Stock Down for 2018 (Fantasy Football)
There’s never a shortage of players to pick from for an article like this. However, I aimed to highlight the players who fell from the highest perch. A pair of players who are notably absent below are Jordy Nelson and Jordan Reed.
Nelson’s play took a clear nosedive when Aaron Rodgers broke his collarbone, and he played quite well before that. Reed played in just six games, and injuries are always an issue for him, so there just isn’t much to analyze in regards to his stock being down. Having gotten the housekeeping out of the way, let’s move on to the players whose stock is down relative to where it was entering the 2017 season.
Matt Ryan (ATL)
Fresh off of an MVP campaign in 2016, a slight step back for Matty Ice with a new offensive coordinator wouldn’t have been a shocker. Ryan completely faceplanted from a fantasy standpoint, though. The offense as a whole cratered after a 2016 season in which they comfortably led the league in scoring offense at 33.8 points per game, according to Pro-Football-Reference.
Kyle Shanahan took the reigns in San Francisco, and Steve Sarkisian couldn’t keep Atlanta’s offensive machine running on all cylinders. The Falcons slipped to tied for 14th in scoring offense at just 22.1 points per game, a massive 11.7 point slippage from 2016.
Ryan’s numbers this season not only paled in comparison to his MVP 2016 season, they fell short of his career marks, too. The 32-year-old signal caller’s 20 touchdown passes were his lowest total since his 2008 rookie season, and his 255.9 passing yards per game were his lowest total since averaging 231.6 passing yards per game in 2010.
Perhaps another year becoming familiar with Sarkisian’s offense will result in a bounce-back 2018 season, but Ryan isn’t a top-10 quarterback entering next year. Furthermore, 2016 is the outlier in Ryan’s career, and a bounce-back season is more likely to resemble his work from 2012-2014 than his jaw-dropping 2016 season.
Lamar Miller (HOU)
Houston’s offense was electric when Deshaun Watson was healthy, and it’s one that fantasy gamers will invest in next year. Miller bested 1,000 yards from scrimmage for the second time in two years with the Texans, but the volume-driven RB2 is unlikely to match his 17.2 touches per game from this season. Rookie D’Onta Foreman appeared poised to turn Houston’s backfield into a committee situation before he ruptured his Achilles in his best game of the year in Week 10 (10-65-2 on the ground and 3-15-0 receiving).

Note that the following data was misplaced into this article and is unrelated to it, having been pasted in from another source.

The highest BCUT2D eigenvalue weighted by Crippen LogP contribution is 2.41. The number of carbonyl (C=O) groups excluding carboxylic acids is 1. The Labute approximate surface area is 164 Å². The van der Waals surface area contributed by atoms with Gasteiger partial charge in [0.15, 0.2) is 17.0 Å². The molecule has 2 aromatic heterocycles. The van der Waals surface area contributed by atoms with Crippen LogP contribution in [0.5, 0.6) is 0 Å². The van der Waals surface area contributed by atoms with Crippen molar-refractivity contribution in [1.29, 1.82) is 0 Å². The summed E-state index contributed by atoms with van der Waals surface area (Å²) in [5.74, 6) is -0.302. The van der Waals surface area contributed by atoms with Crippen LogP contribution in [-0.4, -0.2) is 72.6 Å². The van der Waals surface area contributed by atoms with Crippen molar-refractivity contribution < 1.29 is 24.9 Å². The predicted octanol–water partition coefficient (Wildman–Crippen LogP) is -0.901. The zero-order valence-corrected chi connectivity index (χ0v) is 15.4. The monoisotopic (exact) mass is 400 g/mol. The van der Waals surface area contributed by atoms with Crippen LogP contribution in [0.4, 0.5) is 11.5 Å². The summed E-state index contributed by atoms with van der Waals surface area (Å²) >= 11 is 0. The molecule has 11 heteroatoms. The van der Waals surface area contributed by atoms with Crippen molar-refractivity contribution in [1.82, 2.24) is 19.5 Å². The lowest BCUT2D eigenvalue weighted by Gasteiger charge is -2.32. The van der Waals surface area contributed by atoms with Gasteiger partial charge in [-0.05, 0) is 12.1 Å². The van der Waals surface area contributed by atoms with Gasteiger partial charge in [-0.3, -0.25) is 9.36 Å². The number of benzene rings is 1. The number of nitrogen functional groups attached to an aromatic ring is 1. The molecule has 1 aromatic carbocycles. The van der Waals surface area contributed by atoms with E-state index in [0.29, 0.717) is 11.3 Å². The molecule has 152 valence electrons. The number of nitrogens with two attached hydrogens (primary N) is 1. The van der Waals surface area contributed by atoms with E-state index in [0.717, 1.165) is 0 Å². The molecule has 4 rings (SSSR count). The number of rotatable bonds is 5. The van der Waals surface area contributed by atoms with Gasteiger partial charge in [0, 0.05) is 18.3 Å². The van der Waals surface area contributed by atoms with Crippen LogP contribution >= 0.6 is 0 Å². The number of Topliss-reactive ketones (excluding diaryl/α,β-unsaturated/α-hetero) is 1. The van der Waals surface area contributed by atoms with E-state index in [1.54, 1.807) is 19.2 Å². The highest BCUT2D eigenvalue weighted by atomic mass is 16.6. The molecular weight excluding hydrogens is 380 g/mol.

Foreman’s injury granted Miller some leash on lead-back duties, but it didn’t last. Veteran plodder Alfred Blue matched Miller’s offensive snap count in Week 15, and Blue out snapped Miller 69 to 37 over the last two weeks of the season. Even if Foreman is unable to recapture his pre-injury explosion, Miller appears destined for a change-of-pace/committee gig at best.
DeMarco Murray (TEN)
Mike Mularkey’s head-scratching decision to use Murray as the club’s primary back for most of the year while Derrick Henry significantly outplayed him has been scrutinized all season. A torn MCL suffered by in Murray Week 16 saved Mularkey from himself, and it brightened the spotlight on how incompetent his decision to limit Henry’s touches most of the year was.
The second-year back amassed just 51 yards on 28 carries in Week 17 against the Jaguars, but he also scored a 66-yard touchdown on a reception. In the Wild Card Round, the Alabama product pummeled the Chiefs for 156 yards and a touchdown on 23 carries, and he added 35 yards on two receptions. The Patriots did a good job of limiting him to just 28 yards rushing on 12 attempts in the Divisional Round, but he added three more grabs for 21 yards receiving.